4. Ryan says:

    I, too, spent a year there and completely agree with dave. I wish I had gotten there sooner and stayed longer. And no, it is not for sale. Gone to the birds.

  5. Joe Mazzola says:

    I also was there. Worked on and off 1968 to 1972 as a civilian Fireman. Very deselect but extremly hard to beat the climet and water recreation.

  6. David says:

    I was stationed on J I for 18 months in 4/1987 to 10/88. Was the best tour I ever did. Softball, bowling (I was the Manager) :) I was assigned to the Motorpool. Partied at the Tiki club and made coral boxes on my off time. WHAT A TOUR!!!

  7. Jack Attebury says:

    I was on project 437 with the Thor on JI from 1965 to 1970. I went there from Vandenberg CA 98 days at a time for 5 tours.
    It holds a lot of fond memories for me. I was one of the first “Pacific Atoll Divers” and help build several of the diving rafts. I worked the Pads (1&2)and had no problems with radiation. I don’t think it is a problem.

  8. John says:

    I was there from 4/75 to 5/76. It was a whole ‘nother world. The chemical muntions that were stored there were eventually incinerated on the island. I do n’t know what happened with the Agent Orange nor the radioactive (plutonium) waste from the warhead that was destructed right after launch. I do know it was one of the most memorable periods of my life.

  9. wayne yonce says:

    I was on Johnston in 1946 as an 18 year old member of the Naval Air transport squardon VR-12 detachment.We seviced R5D transport aircraft.My last duty station before discharge from the WW II Navy.

  10. Marty Kiepke says:

    I served in the U.S. Navy for a year in 1968. I went diving in the lagoon and thought it was a good duty station. It has a nice climate year round. We took the base colonel out on weekly fishing trips and spent 60 days on bikini atoll while stationed there.

  11. Terry Peacock says:

    I was there in 1952-53 with my father, a Captain in the USAF. Wow, what an experience. My brother and I used to play in the old WWII gun bunkers, not to mention the various aircraft wrecks around the island.

  12. Ed Shepard says:

    I was on JI in 1970-71 in the Air Force, Helped to build the bunkers, would love to hear from some of the guys from that era, when did they start bringing woman to the island???

  13. Ralph Simmons says:

    I was on the rock in ’88. I was in charge of 2 teams installing the temporary back up generators. Best 6 month TDY I ever did. It would be great to have a JI reunion.

  14. Roy Whitehead says:

    I was 18 , station on JI in 1952-53 for a long year. All my teeth were pulled in a very small room w/ no air cond.. But ther were no ac any where. JI was a mile long . I could write a book about that year in a young boy life!!

  15. Bill Taylor says:

    I was stationed on Sand Island 8/73-9/74 with the Coast Guard. Too many great memories to count. I have written a few of the stories and included some pictures at my blog-billtaylorcsp.wordpress.com
    if interested.

  16. David Borden says:

    I was on Island from 1995 to 2003. I met people that I will charish forever and my wife. It was the best part of my life. I will never see anything as great as the water and coral as there is there. I sometimes wish it never ended.

  17. William Lindsey III says:

    Was a contractor on Johnston in 1980. Dismantled the missile silos and launch facilities, as well as the LOX plant. Prepped all of he material for export to Hawaii.
    Mel Kaneshiro and I loaded all 500,000. empty bbls that once contained Agent Orange onto a Young Brothers, HTB barge for transport to Flynn-Lerner on sand Island Road, Honolulu Hawaii.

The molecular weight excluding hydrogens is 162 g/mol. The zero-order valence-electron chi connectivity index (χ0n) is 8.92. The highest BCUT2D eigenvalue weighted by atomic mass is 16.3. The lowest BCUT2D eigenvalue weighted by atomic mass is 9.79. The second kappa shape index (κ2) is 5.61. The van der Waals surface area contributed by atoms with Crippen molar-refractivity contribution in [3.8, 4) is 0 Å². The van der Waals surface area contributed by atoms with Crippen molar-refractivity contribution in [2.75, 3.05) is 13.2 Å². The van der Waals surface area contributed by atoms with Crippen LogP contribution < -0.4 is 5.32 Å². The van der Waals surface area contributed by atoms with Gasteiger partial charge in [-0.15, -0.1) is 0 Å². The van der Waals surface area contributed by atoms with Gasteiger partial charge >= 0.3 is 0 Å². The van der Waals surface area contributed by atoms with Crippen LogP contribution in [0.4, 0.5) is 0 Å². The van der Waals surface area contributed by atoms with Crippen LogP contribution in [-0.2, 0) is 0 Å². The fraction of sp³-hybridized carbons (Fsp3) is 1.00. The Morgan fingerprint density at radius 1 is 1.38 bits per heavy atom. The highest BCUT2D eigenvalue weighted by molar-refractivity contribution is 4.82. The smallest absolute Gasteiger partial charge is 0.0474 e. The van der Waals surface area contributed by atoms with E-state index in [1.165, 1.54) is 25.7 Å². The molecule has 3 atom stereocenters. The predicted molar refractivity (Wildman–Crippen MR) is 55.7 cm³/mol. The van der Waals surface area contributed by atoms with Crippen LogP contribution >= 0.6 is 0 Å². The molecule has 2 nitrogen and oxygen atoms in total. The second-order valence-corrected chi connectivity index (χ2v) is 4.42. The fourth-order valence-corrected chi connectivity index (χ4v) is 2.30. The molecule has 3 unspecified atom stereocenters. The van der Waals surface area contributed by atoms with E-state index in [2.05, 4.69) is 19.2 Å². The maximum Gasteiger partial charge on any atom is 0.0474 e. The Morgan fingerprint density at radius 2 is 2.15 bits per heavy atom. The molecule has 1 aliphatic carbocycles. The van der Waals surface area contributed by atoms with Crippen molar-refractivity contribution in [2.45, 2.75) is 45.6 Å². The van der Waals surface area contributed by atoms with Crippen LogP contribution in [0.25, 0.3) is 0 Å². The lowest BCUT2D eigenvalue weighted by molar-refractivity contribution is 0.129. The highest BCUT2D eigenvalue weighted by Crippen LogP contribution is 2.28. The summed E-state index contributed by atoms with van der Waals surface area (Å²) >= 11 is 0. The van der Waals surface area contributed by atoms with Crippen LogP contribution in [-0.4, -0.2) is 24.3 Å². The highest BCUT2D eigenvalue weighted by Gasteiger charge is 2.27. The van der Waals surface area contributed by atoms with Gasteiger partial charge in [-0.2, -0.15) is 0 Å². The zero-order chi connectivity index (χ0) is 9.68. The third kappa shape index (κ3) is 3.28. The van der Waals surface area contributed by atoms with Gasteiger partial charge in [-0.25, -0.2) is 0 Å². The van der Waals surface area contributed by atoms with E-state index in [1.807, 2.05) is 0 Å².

18. William Lindsey III says:

    The Army Chemical Corp pumped all of the Agent Orange from 500,000 bbls onto the chemical incinerator ship Vulcan. The Agent Orange was supposedly incinerated at sea, away from the Island.
    One contaminated missile launch facility and silo was left intact and surrounded by cyclone fencing due to radiation.

  19. Dan Roncalli says:

    Had bought the whole lock stock and barrel of Sand Island; Akau, and Hikina are national wildlife refuge operations; the news that Johnston was for sale was actually limited to Sand; sorry, no longer for sale. It’s all real clean when I’m not gasping (kidding–no gasping; listen Ma, no asthma), and the bird-watching is tremendous; hey, what was that? We love to take the grandkids flying about on our day’s off, which is all the time. Best to all you fellow old contract civilians.

  20. Andy says:

    Hi Dan, are you saying you’re the new owner? I admit I never followed up on this story, nor did I track down all the details of what was for sale–you know how blogs are. I vaguely remember reading they had withdrawn the sale, but obviously, I haven’t followed the story and don’t know what really happened.

    This post has attracted some visits and comments from Johnston veterans, so I’d love to follow up if you have more details for me. Leave a comment or email me, andy a t great-hikes dot com.

  21. Ted Fullard says:

    Like Jack, I too was on JI with project 437 out of Vandenberg, but from 65 to 68. I still have my Atoll Divers patch someware. Didn’t have a bowling alley when I was there, but I did learn how to carve leather.

  22. Barry says:

    I worked at Johnston atoll on the jacads project in 1995. Rocket disposal project. After the chemical was processed it came out of the plant as a green crystall. A lot of the guys I worked with handled the crystals with no Ill effects. The only harmful substance after processing was heavy metals which is bad but nothing like gb and vx gas. I carried a gas mask and two shots of atrapine the whole time I was there. There was plutonium in the ground that they tried to deal with. They had no success while I was there. Plutonium was also found in the surrounding coral (relatively small amounts). I remember the red hat area that I was not allowed to enter. Who knows what was held in all those bunkers besides bombs and rockets from all over the world. Green peace tried to enter the lagoon once and was told if they came within so many miles that they would be blown out of the water (they turned and left). You can’t get there from here. The rock.